The last time Mr Alexis Tsipras came this close to power, you could almost smell the panic.
The leftist firebrand emerged from nowhere to come within a hair's breadth of unseating Greece's two mainstream parties in national elections three years ago by repudiating Athens' €172 billion (S$273 billion) European Union-led bailout. Without the rescue funding, Greece would have defaulted on its national debt. A bank run was accelerating. An implosion of the euro zone and a global economic catastrophe loomed.
So after an inconclusive first election in June 2012, EU leaders engaged in a bit of fear-mongering - justified by the fact that their fear was real. Vote for one of Greece's two mainstream parties in a second election, Greek voters were told, or "Grexit" and Armageddon would follow. "What alternative did we have?" recalled one senior European leader involved in the campaign.
With Mr Tsipras' Syriza party leading in opinion polls ahead of snap parliamentary elections on Jan 25, the fear campaign has ratcheted up again. Political allies of Dr Angela Merkel, the German Chancellor, have warned they are prepared to let Greece leave the euro zone (just as German ministers did in 2012). Mr Pierre Moscovici, the EU's economic chief, has implied Syriza's economic plan is "suicidal". Grexit is again on everyone's lips.
But privately, European officials acknowledge 2015 is not 2012. Nobody really believes Grexit is imminent. The European Central Bank is poised to launch a big round of sovereign bond buying. Commercial banks have been recapitalised. And Greece, despite its troubles, is nearly self-sufficient. It has run a primary Budget surplus (before interest payments) for more than a year. It returned to the private capital markets last year and its economy started to grow after six years of recession.
The fear-mongering this time is based on a different fear: that Mr Tsipras may usher in months of political uncertainty, highlighting to markets that the euro zone is still weighed down by high debt, weak growth and political instability despite five years of efforts to clean up the mess.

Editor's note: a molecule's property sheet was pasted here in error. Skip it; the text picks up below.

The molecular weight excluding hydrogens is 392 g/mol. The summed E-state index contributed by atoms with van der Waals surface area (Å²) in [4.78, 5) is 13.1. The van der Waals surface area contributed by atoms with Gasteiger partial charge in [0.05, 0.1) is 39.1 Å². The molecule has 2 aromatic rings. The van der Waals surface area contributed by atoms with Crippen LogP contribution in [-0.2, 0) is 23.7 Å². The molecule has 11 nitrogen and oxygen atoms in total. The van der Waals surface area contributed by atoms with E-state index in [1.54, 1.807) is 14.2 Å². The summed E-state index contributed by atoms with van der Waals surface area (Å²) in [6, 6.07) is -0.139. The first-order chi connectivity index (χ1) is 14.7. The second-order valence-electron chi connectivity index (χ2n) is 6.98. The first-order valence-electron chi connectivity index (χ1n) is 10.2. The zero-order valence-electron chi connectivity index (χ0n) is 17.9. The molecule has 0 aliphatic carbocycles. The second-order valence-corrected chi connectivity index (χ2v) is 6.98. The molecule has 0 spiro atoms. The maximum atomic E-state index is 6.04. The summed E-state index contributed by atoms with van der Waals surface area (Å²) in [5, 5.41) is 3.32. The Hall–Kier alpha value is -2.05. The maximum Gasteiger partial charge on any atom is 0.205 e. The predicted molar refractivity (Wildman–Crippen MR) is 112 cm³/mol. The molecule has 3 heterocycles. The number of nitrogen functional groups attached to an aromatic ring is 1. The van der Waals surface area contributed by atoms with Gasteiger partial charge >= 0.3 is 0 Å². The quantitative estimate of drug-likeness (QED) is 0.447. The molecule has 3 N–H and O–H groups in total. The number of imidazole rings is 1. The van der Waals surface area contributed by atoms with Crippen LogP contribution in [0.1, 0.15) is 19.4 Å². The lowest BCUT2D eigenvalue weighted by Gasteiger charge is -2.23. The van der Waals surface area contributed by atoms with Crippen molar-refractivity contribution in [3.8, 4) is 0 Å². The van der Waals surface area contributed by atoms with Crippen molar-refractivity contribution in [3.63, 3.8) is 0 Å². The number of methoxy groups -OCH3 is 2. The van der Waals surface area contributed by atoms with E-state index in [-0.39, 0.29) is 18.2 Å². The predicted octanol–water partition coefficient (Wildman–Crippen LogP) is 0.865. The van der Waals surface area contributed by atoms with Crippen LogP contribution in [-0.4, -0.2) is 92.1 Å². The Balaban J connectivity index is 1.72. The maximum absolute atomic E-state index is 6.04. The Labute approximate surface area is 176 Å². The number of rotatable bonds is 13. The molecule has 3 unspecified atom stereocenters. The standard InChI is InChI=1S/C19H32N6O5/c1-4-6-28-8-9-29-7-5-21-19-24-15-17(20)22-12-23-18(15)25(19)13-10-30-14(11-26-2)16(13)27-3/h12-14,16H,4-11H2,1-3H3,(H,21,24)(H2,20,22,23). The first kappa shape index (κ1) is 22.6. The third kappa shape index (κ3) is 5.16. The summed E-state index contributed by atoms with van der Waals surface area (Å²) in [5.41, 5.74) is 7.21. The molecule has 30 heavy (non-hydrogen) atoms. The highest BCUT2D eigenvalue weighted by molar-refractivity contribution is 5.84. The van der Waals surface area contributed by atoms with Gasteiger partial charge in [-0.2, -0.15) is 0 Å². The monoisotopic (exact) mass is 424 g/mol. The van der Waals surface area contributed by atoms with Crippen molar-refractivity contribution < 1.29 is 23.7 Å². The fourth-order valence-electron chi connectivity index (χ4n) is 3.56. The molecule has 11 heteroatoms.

At the core of his economic platform is debt relief, an idea so unthinkable that nearly every mainstream economist has advocated it. In November 2012, euro zone finance ministers actually committed to granting Athens additional debt relief once it ran a primary surplus - a promise unfulfilled for more than a year.
How radical is Mr Tsipras' idea of a Paris Club-style debt restructuring? So radical that, according to three officials involved in the discussions, euro zone officials actively considered such a plan in late 2012. The French-led initiative would have seen Greece's debt obligations cut in tranches - much the same way bailout aid is granted - after meeting a series of economic reform commitments.
Officials who have met Mr Tsipras since the 2012 polls relate how reasonable he is in person. Most think he realises he can govern only from the centre, even if a third of his party are Marxist radicals. He will probably have to find coalition partners, which gives him an excuse to moderate, they say. Some even hope he could become Greece's Luiz Inacio Lula da Silva, the radical labour leader who became Brazil's most important reforming president.
Mr Tsipras presents EU leaders with a political problem, not an economic one. Can they strike a deal with a man who has threatened to abandon reform commitments? Could someone who once advocated overthrowing the system stick to a grand bargain that lowers Greece's national debt to more sustainable levels? And wouldn't cutting a deal with Syriza only embolden other radical parties?
Greece under Mr Tsipras means political uncertainty. But, like the markets, most European officials appear to have priced in a Tsipras victory. The challenge is no longer the euro zone's survival, but the bread and butter of everyday politics: finding a mutually acceptable compromise.